Wednesday, November 24, 2010


It’s Thanksgiving week. Mostly that’s a good thing. I enjoy the time away from the office spent with family. I really enjoy Thanksgiving dinner with turkey, dressing, green bean casserole and pumpkin pie and then, later, turkey sandwiches. What’s not to love about that?

It’s not all good feelings and good times, though. This week we noted the 2nd anniversary of a sad event in our lives. Two years ago, we lost our dog, Molly. Molly was a beautiful border collie/Labrador mix with deep, expressive brown eyes that gave you a glimpse of the wonderful heart inside. She was what our vet calls a "dumpster dog." That is, she was unwanted and abandoned as a small puppy. We met her, fell in love and adopted her into our family. Molly was 13 years old when she died and had suffered with Addison’s disease for about 10 years. She almost died at least three times before that day in 2008.

Over the years, we spent more money than I want to tally in veterinarian bills and medication. Life with Molly was sometimes difficult. There was the time that we had to force feed her with a syringe because she couldn’t eat. I remember having to give her special baths for a skin condition that cropped up a month or so after we adopted her.

Then there was the time she had to wear one of those lampshades for dogs that keep them from aggravating some injury. She didn’t know what to do with it. It was clear, so she couldn’t see it very well and continually bumped into walls and door frames, at which time she’d just stand there looking confused or look at us for an explanation. It was hard not to laugh. Then I made the mistake of giving her a piece of banana. It was done with the best of intentions. I felt sorry for her for having to wear the lampshade and look silly. And she really loved bananas. So I gave her a bite. Before she could swallow, Molly was suddenly seized with the need to sneeze. Violently. Bang! Banana lampshade!

For all the difficulties and occasional silliness, Molly was loving, intelligent and loyal. She was a friend. A best friend. She was always glad to see us. If a family member was absent, Molly always watched the door, knowing that things weren’t right unless we were all together. She loved walks until the Addison’s manifested. She loved to share your snacks and she loved her squeaky, spiky ball. She loved us. No matter how bad I felt about the day or about my life, Molly was there to tell me that things couldn’t be that bad if you have a dog that loves you.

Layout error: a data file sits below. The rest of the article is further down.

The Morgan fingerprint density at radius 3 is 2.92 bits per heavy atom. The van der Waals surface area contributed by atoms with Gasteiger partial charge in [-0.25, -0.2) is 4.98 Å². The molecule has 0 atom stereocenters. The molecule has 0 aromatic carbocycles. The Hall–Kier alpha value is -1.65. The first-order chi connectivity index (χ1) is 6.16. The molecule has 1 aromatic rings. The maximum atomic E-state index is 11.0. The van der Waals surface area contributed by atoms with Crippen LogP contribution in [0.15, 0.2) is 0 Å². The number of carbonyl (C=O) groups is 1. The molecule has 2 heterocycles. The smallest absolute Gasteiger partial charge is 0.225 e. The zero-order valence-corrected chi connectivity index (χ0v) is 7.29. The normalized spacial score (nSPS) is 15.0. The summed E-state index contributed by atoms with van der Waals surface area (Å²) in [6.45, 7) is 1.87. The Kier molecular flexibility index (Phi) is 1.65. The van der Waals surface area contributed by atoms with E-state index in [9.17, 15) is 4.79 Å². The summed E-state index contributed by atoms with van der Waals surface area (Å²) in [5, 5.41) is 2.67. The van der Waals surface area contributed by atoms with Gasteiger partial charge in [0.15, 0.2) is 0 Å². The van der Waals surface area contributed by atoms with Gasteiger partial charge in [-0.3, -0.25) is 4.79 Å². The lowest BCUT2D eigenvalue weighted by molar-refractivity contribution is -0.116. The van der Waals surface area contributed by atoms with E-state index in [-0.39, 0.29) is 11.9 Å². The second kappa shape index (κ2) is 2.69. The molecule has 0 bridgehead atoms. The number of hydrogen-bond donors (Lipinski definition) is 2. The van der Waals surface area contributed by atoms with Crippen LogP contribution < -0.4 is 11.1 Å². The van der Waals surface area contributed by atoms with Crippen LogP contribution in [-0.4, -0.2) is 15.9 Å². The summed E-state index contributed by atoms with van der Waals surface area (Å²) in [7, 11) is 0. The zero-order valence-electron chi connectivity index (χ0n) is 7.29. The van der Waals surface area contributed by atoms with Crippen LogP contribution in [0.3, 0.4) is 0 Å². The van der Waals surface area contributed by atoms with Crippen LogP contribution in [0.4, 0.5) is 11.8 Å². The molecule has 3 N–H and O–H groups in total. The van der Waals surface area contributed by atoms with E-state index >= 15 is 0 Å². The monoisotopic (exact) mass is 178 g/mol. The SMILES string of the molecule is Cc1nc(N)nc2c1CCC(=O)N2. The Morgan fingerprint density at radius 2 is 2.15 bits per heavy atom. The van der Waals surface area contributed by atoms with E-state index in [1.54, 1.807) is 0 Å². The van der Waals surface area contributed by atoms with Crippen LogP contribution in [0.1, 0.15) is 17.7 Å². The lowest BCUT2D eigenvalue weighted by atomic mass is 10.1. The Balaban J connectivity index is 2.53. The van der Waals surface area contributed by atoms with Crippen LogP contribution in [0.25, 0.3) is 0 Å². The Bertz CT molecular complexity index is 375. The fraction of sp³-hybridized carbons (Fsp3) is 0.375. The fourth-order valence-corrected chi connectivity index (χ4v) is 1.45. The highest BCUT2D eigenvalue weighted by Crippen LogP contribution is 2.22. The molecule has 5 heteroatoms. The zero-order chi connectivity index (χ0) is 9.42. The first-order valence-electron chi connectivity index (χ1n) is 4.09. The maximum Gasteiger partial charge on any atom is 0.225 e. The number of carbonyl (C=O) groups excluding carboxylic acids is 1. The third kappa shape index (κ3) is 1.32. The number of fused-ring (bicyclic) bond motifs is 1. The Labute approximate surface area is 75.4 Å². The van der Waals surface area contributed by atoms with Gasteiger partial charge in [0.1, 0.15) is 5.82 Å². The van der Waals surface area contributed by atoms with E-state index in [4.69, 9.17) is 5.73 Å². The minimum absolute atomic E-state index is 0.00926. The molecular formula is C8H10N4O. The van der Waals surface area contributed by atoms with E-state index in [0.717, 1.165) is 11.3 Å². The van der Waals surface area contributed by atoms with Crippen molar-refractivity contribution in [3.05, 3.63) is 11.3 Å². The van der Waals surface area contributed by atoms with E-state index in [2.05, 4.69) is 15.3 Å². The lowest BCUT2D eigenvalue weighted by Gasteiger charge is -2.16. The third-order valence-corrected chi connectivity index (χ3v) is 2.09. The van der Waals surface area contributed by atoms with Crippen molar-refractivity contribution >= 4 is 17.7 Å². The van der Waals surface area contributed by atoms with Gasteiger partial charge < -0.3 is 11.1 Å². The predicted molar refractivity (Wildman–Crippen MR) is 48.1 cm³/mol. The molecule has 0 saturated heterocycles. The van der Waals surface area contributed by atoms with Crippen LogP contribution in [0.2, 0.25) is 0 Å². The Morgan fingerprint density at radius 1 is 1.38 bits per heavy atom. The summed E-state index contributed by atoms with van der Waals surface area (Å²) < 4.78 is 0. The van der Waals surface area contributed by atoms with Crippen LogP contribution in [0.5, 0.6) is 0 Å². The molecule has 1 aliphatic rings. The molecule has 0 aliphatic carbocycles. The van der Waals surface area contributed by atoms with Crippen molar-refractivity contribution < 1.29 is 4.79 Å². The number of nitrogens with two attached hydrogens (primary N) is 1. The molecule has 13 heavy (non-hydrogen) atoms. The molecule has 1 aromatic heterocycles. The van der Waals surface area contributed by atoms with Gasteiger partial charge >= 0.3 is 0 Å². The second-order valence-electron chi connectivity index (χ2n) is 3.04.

She was right.

See you at the Rainbow Bridge, girl.

Thursday, November 11, 2010

Introvert's Lament

I’ve been reading the blog of my dear friend, Micheal. He has the marvelous gift of telling stories about people and places that resonate with something inside each one of us. He’s also one of the most transparent people I know. That’s a gift that’s difficult to use. When we’re transparent, others are free to accept us, reject us or ignore us. It takes courage to be real.

I wish that I was able to be that way a lot more than I am. I have a difficult time allowing others to see what is going on inside my head and heart. That’s basically because I am, in Jungian terms, a true introvert. It’s what I am and, as Edie Brickell once sang, "What I am is what I am.” It’s not something that’s going to change, so I have to live with it. So do my friends and family and anyone else I encounter.

This introversion stuff causes frustration to some because, unless I know and trust you, I’m not likely to let you see all of who I am. Trust takes time and not everyone has time to give. Those who don’t have time for investment in folks like me just take what they see at face value and go on. That’s their right but I wonder what would happen if they gave me a little more time.

I’m not the only one with this particular personality gift. I say gift because I believe that we are each gifted to see the world and to relate to people in a certain way. What we and others choose to make of that gift is what makes the world what it is. Perhaps the world would be much better than it is if we actually encouraged people to be the best of who they really are instead of requiring them to be the best of what we think they should be.

I’ve seen good people become bitter or burned out because they weren’t allowed, either by their jobs or their families, to become fully the persons they were created to be. They lost faith in themselves, the world and God without ever having the chance to come to full faith in the first place. I hate that. I hate it for them and I hate it for the rest of us, who will never have the chance to know them as truly joyful people living their lives and gifts to the fullest.

Where are you and I in all this? What do we tend to do with the people who move into and out of lives?  I hope that we see the treasure they really are instead of projecting onto them the personality or set of values we think they should have. Unfortunately, that’s the state of American society these days. We’re the culture that says, “If you’re not like me, they you’re against me. You should want to do what I do, say what I say, look like I look and think what I think.” Today the norm is “Conform or be Cast Out.”